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The Role of Short-Time Working Schemes During the Global Financial Crisis and Early Recovery: A Cross-Country Analysis

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  • Alexander Hijzen

    (OECD)

  • Sébastien Martin

    (OECD)

Abstract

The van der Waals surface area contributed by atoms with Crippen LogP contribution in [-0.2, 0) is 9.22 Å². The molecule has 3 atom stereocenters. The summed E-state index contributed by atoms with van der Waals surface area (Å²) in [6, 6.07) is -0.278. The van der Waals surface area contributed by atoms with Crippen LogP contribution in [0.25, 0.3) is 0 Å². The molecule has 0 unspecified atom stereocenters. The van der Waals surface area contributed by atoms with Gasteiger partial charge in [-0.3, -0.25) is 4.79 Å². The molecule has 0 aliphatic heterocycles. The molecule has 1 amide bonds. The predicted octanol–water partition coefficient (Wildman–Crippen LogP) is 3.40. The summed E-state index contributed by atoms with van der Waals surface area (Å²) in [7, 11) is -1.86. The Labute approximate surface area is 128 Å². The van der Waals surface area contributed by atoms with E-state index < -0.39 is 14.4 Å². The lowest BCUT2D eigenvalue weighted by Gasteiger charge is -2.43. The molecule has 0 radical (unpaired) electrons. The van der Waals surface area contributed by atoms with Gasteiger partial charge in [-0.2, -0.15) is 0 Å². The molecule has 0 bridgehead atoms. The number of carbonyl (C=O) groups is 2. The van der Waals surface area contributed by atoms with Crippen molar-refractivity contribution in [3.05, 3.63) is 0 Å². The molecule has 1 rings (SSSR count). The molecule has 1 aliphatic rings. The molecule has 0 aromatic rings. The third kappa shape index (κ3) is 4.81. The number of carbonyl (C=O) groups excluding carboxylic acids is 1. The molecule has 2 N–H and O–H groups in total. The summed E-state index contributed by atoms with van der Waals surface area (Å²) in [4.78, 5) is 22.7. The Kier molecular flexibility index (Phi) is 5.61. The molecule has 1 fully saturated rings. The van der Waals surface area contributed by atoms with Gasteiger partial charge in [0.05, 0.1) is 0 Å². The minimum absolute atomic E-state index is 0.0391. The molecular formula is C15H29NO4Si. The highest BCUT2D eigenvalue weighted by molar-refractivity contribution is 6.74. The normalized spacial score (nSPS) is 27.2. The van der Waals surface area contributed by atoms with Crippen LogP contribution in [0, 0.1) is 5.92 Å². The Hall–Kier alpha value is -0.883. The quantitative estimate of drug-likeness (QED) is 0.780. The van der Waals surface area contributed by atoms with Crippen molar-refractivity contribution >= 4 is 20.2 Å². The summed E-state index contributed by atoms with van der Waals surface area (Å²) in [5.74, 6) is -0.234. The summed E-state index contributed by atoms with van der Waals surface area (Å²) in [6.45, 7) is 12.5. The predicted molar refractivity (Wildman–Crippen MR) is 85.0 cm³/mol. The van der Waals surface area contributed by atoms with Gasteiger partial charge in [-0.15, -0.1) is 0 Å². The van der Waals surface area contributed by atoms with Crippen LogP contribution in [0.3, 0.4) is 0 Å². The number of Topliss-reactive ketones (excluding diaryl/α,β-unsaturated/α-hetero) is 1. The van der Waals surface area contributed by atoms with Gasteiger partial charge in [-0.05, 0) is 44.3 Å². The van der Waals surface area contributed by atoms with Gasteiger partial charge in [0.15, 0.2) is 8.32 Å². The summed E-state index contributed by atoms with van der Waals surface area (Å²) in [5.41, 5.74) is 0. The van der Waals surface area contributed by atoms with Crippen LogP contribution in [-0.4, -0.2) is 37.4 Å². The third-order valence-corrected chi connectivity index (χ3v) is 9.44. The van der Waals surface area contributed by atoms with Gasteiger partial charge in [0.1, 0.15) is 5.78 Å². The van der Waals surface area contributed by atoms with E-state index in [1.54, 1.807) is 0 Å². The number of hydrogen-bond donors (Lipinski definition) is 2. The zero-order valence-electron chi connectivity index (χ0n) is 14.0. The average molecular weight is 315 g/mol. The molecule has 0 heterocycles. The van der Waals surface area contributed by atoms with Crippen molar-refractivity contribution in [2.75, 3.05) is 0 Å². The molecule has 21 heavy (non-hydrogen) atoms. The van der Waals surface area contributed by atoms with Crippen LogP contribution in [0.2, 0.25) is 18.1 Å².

There has been a strong interest in short-time work (STW) schemes during the global financial crisis. Using data for 23 OECD countries for the period 2004 Q1 to 2010 Q4, this paper analyses the quantitative effects of STW programmes on labour market outcomes by exploiting the country and time variation in STW take-up rates. The analysis takes account of differences in institutional settings across countries that might affect the relationship between labour market outcomes and output and also addresses the endogeneity of STW take-up with respect to labour market conditions. Moreover, special attention is given to the dynamic aspects of the relationship between output and labour market outcomes. The results indicate the STW raises hours flexibility by increasing the output elasticity of working time and helps to preserve jobs in the context of a recession by making employment and unemployment less elastic with respect to output. A key finding is that the timing of STW is crucial. While STW helped preserving a significant number of jobs during the crisis, its continued use during the recovery may have slowed the job-content of the recovery. By the end of 2010, the net effect of STW on employment was negligible or may even have become negative. However, the gross impact of STW on the number of jobs saved per quarter remains large and positive in the majority of countries. Au cours de la crise financière, mondiale, il y a eu un fort intérêt pour les dispositifs de chômage partiel . A l’aide de données portant sur 23 pays de l’OCDE durant la période s’étendant du premier trimestre 2004 au quatrième trimestre 2010, cet article analyse les effets quantitatifs des programmes de chômage partiel sur les résultats obtenus sur le marché du travail en exploitant la variation entre les pays et dans le temps des taux de recours au chômage partiel. L'analyse tient compte des facteurs observables entre les pays qui pourraient affecter la relation entre la situation du marché du travail et la production et aborde également l'endogénéité du recours au chômage partiel par rapport aux conditions du marché du travail. En outre, une attention particulière est accordée à la modélisation des aspects dynamiques de la relation entre la production et les résultats obtenus sur le marché du travail. Les résultats indiquent que le chômage partiel élève la flexibilité des heures en augmentant l'élasticité de la production au temps de travail et aide à préserver les emplois dans le contexte d'une récession en rendant l’emploi et le chômage moins élastique par rapport à la production. Le facteur temps est crucial pour les dispositifs de chômage partiel et constitue une conclusion importante de cet article. Alors que le chômage partiel a contribué à préserver un nombre important d'emplois pendant la crise, son utilisation continue pendant la reprise peut avoir réduit le contenu en emplois de la reprise. À la fin de l’année 2010, l'effet net du chômage partiel sur l'emploi est devenu négligeable, voire négatif. Toutefois, l'impact brut sur le nombre d'emplois sauvés par trimestre reste important et positif dans la plupart des pays.